Vysial Street Telugu Speaking People’s Food Culture (Part II)

The mercantile community of Vysial Street celebrate a number of festivals at their Vasavi Kannikaparameswari Temple. The Navarathri is used to be the time when eleven types of flavoured rice would be served to the people of the locality. Puliyodharai, Thakkali pandu annam, Pongal, chakkara Pongal, thenkai annam, nimma pandu annam, podi annam, kadambam annam, perugu annam etc., used to be cooked and served to thousands of people. The flavoured rice used to be packed in plantain leaves with old newspapers as the external wrapper and distributed from the entrance of the temple.
The birthday of Vasavi Kannika Parameswari used to be another opportunity to serve a full meal on plantain leaves to thousands of people. The Coimbatore Arya Vysya Mahasabhai Trust takes care of this event with utmost care. The meal would consist of sweets like laddoo, pappu, nei, charu, pulusu, appadam, vadigalu, koora among other items like paravannam. It will be a samabandhi bhojanam. The jewellers used to shut shop for the day and attend the festivities. The Coimbatore Jewellers Association used to declare Vasavi Jayanthi as a holiday and would also notify the labour department on a yearly basis.
Chillara Appam was another famous item made by them and the preparation used to take about three days. This hard to make item is a delicacy. Pesala gedigalu, Nippattu (originally from Bengaluru), pithugu pappu pulusu and kottu pindi rottah, Alagiri Dosa (Alagar Gudi Dosa) are also a few of the items. This Alagiri Dosa is eaten along with Miriam in some of the households. This is made out of red chillies, garlic, gingelly oil and lime with a bit of tempering. Many people consider this to be a delicacy and it is very spicy. Pesala pappu dosa and thurmina theevu thenkai was a favourite for kids. Bombay Chutney was eaten with idli and dosa for tiffin.
Muddha kudumu was one type of idli and it was eaten with pappula paravannam. This idli had a bit of shredded coconut in it. Amirtha Pindi was made for ekadasi regularly. It was either made into patties or cubes. It would make a good travel snack and would stay fresh for a full day. Pulusu pindi was one kind of a rice uppuma and one used tamarind and hours of cooking by hand. The cooks used to purposely get it stuck underneath and this would be scraped out for eating. These bits came to be known as maadu it was loved by the kids. There used to be quarrel for this adugu antina maadu in the houses. Sometimes pulusu pindi was made for this purpose itself.
Thaliga appadam was another lovely item. Thin appadams were poured into the pans and steamed. The steamed batter used to be fantastic. It was laced with a bit of spice and a fight would erupt for having it. The dried ones were stored for making appadams and it was had with lunch or dinner for it will be a good accompaniment for rice and charu or pulusu. The vadigalu which were made during the months of summer was a time for frolic. Women used to make the vadigalu dough and keep them in their backyards on old panchalu (dhotis) or solugulu. The sun dried vadigalu were stored and fried for consumption. However the vadigalu pindi or the semi sundried vadigalu which was known as the endi endani vadigalu was much preferred. Men, women and children used to scoop out the semi dried vadigalus and gorge on them. One of the dhotis or a part of the vadigalu was meant for this purpose.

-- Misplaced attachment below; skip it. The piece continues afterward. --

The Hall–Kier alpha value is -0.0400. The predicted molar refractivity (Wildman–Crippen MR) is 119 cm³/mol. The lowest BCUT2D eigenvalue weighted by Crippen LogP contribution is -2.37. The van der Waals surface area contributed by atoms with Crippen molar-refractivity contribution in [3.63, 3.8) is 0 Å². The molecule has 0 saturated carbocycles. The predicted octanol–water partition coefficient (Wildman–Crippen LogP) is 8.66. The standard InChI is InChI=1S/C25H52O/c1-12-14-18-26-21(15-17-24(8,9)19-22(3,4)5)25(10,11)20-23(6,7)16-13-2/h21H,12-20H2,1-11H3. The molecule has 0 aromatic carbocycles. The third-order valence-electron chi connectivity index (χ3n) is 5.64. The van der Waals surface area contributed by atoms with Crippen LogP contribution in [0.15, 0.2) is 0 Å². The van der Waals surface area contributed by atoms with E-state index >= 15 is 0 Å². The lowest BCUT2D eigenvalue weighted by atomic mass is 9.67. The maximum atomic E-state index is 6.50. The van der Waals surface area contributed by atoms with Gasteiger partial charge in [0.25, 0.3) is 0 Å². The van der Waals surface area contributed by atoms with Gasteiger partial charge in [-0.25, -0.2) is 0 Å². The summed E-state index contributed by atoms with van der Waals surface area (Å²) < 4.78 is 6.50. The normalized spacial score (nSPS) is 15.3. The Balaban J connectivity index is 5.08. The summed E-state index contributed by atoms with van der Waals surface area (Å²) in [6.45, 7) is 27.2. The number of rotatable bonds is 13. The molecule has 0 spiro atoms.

Pappu Rottah is an all time favourite. Thin genji dosas will be made in the afternoons itself. The dosa batter used to sprayed on the pan and the cooked dosas used to be let to cool. Subsequently it will be diced and processed with turmeric. The pappu rottah used to be eaten with charu and perugu (curd). The pappu rottah dosas were eaten with ulligedda or ullipaya pickle by the people of the household. Since the pappu rottah dosa was a much loved item, the homemakers used to make more of them and offer it as a snack. The school going kids used to have pappu rottah dosa as the evening tiffin.
It is interesting to check out on the origin of these items. Some of them are variants of old Andhra food and some of them are fusion food from the past. However there are quite a few regular items which are unique to these people. Food historians may agree that many of these items were made by the members of the Telugu mercantile community exclusively for themselves after migrating from the Telugu speaking parts of the country to the Tamil speaking parts more than five centuries ago. The migrations must have begun in the fourteenth century itself and gone on for a long time. Many of them settled down for good in the Tamil regions and even adopted the local deities as their Kula deivams over time.
The food of the members of the Telugu mercantile community is worth a deep study for it will help us to understand our gastronomic history and cultural background better. People who eat this food will agree that the stomach is the way to the heart.
—Rajesh Govindarajulu

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